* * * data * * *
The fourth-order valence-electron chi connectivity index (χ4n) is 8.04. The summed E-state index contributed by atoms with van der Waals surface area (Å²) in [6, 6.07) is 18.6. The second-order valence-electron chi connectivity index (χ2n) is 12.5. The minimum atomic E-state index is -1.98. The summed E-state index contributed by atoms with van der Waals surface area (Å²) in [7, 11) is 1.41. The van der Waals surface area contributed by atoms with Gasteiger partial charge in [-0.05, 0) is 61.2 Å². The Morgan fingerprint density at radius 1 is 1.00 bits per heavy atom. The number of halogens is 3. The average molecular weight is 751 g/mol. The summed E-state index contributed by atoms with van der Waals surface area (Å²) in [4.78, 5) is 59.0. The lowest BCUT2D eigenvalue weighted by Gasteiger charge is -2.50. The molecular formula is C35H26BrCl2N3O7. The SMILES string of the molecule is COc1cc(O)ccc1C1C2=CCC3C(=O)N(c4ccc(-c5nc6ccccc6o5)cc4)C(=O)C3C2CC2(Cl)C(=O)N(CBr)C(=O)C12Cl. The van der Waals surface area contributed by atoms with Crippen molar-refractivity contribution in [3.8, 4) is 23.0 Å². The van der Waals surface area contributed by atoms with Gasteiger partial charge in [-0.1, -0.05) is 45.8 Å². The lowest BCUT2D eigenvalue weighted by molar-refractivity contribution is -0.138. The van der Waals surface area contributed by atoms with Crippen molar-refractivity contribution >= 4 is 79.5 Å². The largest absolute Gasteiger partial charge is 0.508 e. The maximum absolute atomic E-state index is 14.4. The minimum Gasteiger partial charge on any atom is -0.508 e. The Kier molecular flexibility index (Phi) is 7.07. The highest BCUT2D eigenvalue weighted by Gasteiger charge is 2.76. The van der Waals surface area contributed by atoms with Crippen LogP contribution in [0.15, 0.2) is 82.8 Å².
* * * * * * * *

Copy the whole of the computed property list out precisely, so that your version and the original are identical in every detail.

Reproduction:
The fourth-order valence-electron chi connectivity index (χ4n) is 8.04. The summed E-state index contributed by atoms with van der Waals surface area (Å²) in [6, 6.07) is 18.6. The second-order valence-electron chi connectivity index (χ2n) is 12.5. The minimum atomic E-state index is -1.98. The summed E-state index contributed by atoms with van der Waals surface area (Å²) in [7, 11) is 1.41. The van der Waals surface area contributed by atoms with Gasteiger partial charge in [-0.05, 0) is 61.2 Å². The Morgan fingerprint density at radius 1 is 1.00 bits per heavy atom. The number of halogens is 3. The average molecular weight is 751 g/mol. The summed E-state index contributed by atoms with van der Waals surface area (Å²) in [4.78, 5) is 59.0. The lowest BCUT2D eigenvalue weighted by Gasteiger charge is -2.50. The molecular formula is C35H26BrCl2N3O7. The SMILES string of the molecule is COc1cc(O)ccc1C1C2=CCC3C(=O)N(c4ccc(-c5nc6ccccc6o5)cc4)C(=O)C3C2CC2(Cl)C(=O)N(CBr)C(=O)C12Cl. The van der Waals surface area contributed by atoms with Crippen molar-refractivity contribution in [3.8, 4) is 23.0 Å². The van der Waals surface area contributed by atoms with Gasteiger partial charge in [-0.1, -0.05) is 45.8 Å². The lowest BCUT2D eigenvalue weighted by molar-refractivity contribution is -0.138. The van der Waals surface area contributed by atoms with Crippen molar-refractivity contribution >= 4 is 79.5 Å². The largest absolute Gasteiger partial charge is 0.508 e. The maximum absolute atomic E-state index is 14.4. The minimum Gasteiger partial charge on any atom is -0.508 e. The Kier molecular flexibility index (Phi) is 7.07. The highest BCUT2D eigenvalue weighted by Gasteiger charge is 2.76. The van der Waals surface area contributed by atoms with Crippen LogP contribution in [0.15, 0.2) is 82.8 Å².